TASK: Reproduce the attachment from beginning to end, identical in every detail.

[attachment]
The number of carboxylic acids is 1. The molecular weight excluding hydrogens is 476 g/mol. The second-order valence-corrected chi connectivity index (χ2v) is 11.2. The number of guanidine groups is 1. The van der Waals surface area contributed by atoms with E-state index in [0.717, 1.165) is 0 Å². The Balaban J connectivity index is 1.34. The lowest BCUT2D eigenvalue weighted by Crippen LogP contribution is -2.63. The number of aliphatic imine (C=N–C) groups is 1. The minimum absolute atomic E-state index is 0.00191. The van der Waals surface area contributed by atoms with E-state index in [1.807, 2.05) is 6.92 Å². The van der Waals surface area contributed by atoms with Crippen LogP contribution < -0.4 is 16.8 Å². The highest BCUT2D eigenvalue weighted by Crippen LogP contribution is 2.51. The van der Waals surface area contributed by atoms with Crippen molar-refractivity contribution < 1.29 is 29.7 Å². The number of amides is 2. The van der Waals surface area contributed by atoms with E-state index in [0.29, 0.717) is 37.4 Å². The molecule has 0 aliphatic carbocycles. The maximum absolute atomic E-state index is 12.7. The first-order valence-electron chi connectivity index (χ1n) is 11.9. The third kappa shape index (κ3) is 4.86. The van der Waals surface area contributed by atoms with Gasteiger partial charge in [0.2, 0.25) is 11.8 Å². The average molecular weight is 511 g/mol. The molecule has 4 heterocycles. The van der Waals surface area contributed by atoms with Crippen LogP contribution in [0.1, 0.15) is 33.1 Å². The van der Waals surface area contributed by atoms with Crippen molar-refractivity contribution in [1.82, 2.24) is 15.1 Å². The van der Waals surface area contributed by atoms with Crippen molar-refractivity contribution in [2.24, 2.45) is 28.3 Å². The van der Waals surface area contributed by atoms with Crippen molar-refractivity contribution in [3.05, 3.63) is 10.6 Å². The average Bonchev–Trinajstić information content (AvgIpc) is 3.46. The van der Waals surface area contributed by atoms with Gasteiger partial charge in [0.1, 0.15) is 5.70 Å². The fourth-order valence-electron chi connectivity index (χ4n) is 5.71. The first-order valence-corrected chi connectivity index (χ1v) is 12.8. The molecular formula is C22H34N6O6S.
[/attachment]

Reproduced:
The number of carboxylic acids is 1. The molecular weight excluding hydrogens is 476 g/mol. The second-order valence-corrected chi connectivity index (χ2v) is 11.2. The number of guanidine groups is 1. The van der Waals surface area contributed by atoms with E-state index in [0.717, 1.165) is 0 Å². The Balaban J connectivity index is 1.34. The lowest BCUT2D eigenvalue weighted by Crippen LogP contribution is -2.63. The number of aliphatic imine (C=N–C) groups is 1. The minimum absolute atomic E-state index is 0.00191. The van der Waals surface area contributed by atoms with E-state index in [1.807, 2.05) is 6.92 Å². The van der Waals surface area contributed by atoms with Crippen LogP contribution < -0.4 is 16.8 Å². The highest BCUT2D eigenvalue weighted by Crippen LogP contribution is 2.51. The van der Waals surface area contributed by atoms with Crippen molar-refractivity contribution < 1.29 is 29.7 Å². The number of amides is 2. The van der Waals surface area contributed by atoms with E-state index in [0.29, 0.717) is 37.4 Å². The molecule has 0 aliphatic carbocycles. The maximum absolute atomic E-state index is 12.7. The first-order valence-electron chi connectivity index (χ1n) is 11.9. The third kappa shape index (κ3) is 4.86. The van der Waals surface area contributed by atoms with Gasteiger partial charge in [0.2, 0.25) is 11.8 Å². The average molecular weight is 511 g/mol. The molecule has 4 heterocycles. The van der Waals surface area contributed by atoms with Crippen LogP contribution in [0.1, 0.15) is 33.1 Å². The van der Waals surface area contributed by atoms with Crippen molar-refractivity contribution in [1.82, 2.24) is 15.1 Å². The van der Waals surface area contributed by atoms with Crippen molar-refractivity contribution in [2.24, 2.45) is 28.3 Å². The van der Waals surface area contributed by atoms with Crippen molar-refractivity contribution in [3.05, 3.63) is 10.6 Å². The average Bonchev–Trinajstić information content (AvgIpc) is 3.46. The van der Waals surface area contributed by atoms with Gasteiger partial charge in [0.1, 0.15) is 5.70 Å². The fourth-order valence-electron chi connectivity index (χ4n) is 5.71. The first-order valence-corrected chi connectivity index (χ1v) is 12.8. The molecular formula is C22H34N6O6S.